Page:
Forum for Science, Industry and Business

Sponsored by:     3M 
Search our Site:

 

The EU becomes cyber Sherlock Holmes

27.10.2003


How can you be sure your on-line transactions are secure, and find out if anybody has been siphoning off money from your credit card? The European Commission’s Joint Research Centre (JRC) has developed a way of handling electronic information to protect the rights of cyberspace users and guard against fraud when buying on the Internet.

The EU Cyber Tools On-Line Search for Evidence (CTOSE) project helps identify, secure, integrate and present electronic evidence on on-line criminal offences. It meets the challenge of clearly establishing what happens during an e-crime, or even a simple on-line transaction. The new approach developed in this project enables investigators to use “computer forensic tools” to gather evidence which will stand up in court or tribunal proceedings throughout Europe. EU researchers, in co-operation with European computer and security specialists, have developed new standardised procedures for this purpose.

“Cybercrime hides behind our computer screen, and in the wires of global communication networks and services,” says European Research Commissioner Philippe Busquin. “Business is a prime target – but public authorities and even individuals are vulnerable, too. Millions of e-mail inboxes and networks have recently been crippled by computer viruses. This innovative methodology, developed by the Commission, will not only help combat cybercrime, it will also increase user confidence in carrying out secure transactions in everyday life.”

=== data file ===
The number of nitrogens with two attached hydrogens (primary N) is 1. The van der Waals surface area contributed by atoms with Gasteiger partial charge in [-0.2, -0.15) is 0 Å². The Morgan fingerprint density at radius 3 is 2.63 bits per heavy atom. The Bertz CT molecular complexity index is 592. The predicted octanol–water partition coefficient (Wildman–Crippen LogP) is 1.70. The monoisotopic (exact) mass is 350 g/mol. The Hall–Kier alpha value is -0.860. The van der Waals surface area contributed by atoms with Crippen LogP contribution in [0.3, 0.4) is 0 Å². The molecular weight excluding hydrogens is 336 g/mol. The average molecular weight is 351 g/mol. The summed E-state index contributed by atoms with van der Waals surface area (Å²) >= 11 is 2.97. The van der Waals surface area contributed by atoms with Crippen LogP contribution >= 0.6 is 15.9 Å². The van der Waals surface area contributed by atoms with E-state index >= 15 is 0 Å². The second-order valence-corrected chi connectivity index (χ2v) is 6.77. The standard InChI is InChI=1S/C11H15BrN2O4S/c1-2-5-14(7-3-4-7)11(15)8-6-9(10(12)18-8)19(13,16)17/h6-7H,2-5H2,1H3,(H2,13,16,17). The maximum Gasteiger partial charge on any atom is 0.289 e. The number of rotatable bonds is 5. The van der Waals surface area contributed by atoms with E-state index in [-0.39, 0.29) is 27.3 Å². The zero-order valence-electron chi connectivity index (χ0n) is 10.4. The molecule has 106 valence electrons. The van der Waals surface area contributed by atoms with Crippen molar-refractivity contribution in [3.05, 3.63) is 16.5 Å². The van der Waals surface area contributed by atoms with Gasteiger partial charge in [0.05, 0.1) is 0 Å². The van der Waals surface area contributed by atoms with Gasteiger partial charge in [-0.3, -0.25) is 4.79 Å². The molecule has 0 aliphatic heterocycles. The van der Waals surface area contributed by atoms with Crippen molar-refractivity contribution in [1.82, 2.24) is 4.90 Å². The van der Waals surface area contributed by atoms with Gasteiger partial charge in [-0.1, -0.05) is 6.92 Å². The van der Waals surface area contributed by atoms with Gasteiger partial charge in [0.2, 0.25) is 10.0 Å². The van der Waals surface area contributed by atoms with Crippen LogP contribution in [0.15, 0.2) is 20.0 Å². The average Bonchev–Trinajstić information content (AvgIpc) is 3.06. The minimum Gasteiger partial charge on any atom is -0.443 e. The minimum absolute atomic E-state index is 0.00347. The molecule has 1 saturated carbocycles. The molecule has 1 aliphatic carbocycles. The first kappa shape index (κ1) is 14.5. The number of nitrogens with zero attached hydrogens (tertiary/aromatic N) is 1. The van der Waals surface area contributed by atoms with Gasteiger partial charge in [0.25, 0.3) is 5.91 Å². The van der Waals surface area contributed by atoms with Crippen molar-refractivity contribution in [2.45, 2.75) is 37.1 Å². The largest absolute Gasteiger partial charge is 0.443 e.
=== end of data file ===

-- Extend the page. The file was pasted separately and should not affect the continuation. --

Alarming increase in crime

The global information society is rapidly evolving, continually driving the development of new products and services, as well as ways of conducting business and commerce. However, cyberspace has also opened the door to criminals of all sorts.

Vast online information resources, network and user security all need to be protected, or the development opportunities opened up by the Web will be seriously compromised. Fraudulent transactions, computer hacking and viruses, high-tech crime, identity theft and computer fraud have become quite common occurrences, as have disputes over electronic transactions.

Computers not only provide the means of committing crime, they can also provide essential evidence of a crime. Electronic records such as computer network logs, e-mails, word-processing files, and picture files increasingly provide important evidence in criminal cases.